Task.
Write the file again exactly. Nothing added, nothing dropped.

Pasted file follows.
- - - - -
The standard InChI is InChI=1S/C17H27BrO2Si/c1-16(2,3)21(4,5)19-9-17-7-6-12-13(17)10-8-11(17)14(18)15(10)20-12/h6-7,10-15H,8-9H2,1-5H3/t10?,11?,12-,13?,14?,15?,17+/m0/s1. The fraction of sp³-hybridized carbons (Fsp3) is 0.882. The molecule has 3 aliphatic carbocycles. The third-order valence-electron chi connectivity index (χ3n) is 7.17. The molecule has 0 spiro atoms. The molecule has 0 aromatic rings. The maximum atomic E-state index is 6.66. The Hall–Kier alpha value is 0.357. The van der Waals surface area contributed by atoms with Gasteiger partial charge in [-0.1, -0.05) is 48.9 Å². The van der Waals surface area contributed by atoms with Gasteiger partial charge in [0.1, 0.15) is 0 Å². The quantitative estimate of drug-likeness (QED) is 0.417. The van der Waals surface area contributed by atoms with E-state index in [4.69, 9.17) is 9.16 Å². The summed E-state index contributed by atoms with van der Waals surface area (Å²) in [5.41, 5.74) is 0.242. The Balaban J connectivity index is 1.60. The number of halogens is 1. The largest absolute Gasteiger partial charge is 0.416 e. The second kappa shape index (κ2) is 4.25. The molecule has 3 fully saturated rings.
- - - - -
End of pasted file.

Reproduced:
The standard InChI is InChI=1S/C17H27BrO2Si/c1-16(2,3)21(4,5)19-9-17-7-6-12-13(17)10-8-11(17)14(18)15(10)20-12/h6-7,10-15H,8-9H2,1-5H3/t10?,11?,12-,13?,14?,15?,17+/m0/s1. The fraction of sp³-hybridized carbons (Fsp3) is 0.882. The molecule has 3 aliphatic carbocycles. The third-order valence-electron chi connectivity index (χ3n) is 7.17. The molecule has 0 spiro atoms. The molecule has 0 aromatic rings. The maximum atomic E-state index is 6.66. The Hall–Kier alpha value is 0.357. The van der Waals surface area contributed by atoms with Gasteiger partial charge in [-0.1, -0.05) is 48.9 Å². The van der Waals surface area contributed by atoms with Gasteiger partial charge in [0.1, 0.15) is 0 Å². The quantitative estimate of drug-likeness (QED) is 0.417. The van der Waals surface area contributed by atoms with E-state index in [4.69, 9.17) is 9.16 Å². The summed E-state index contributed by atoms with van der Waals surface area (Å²) in [5.41, 5.74) is 0.242. The Balaban J connectivity index is 1.60. The number of halogens is 1. The largest absolute Gasteiger partial charge is 0.416 e. The second kappa shape index (κ2) is 4.25. The molecule has 3 fully saturated rings.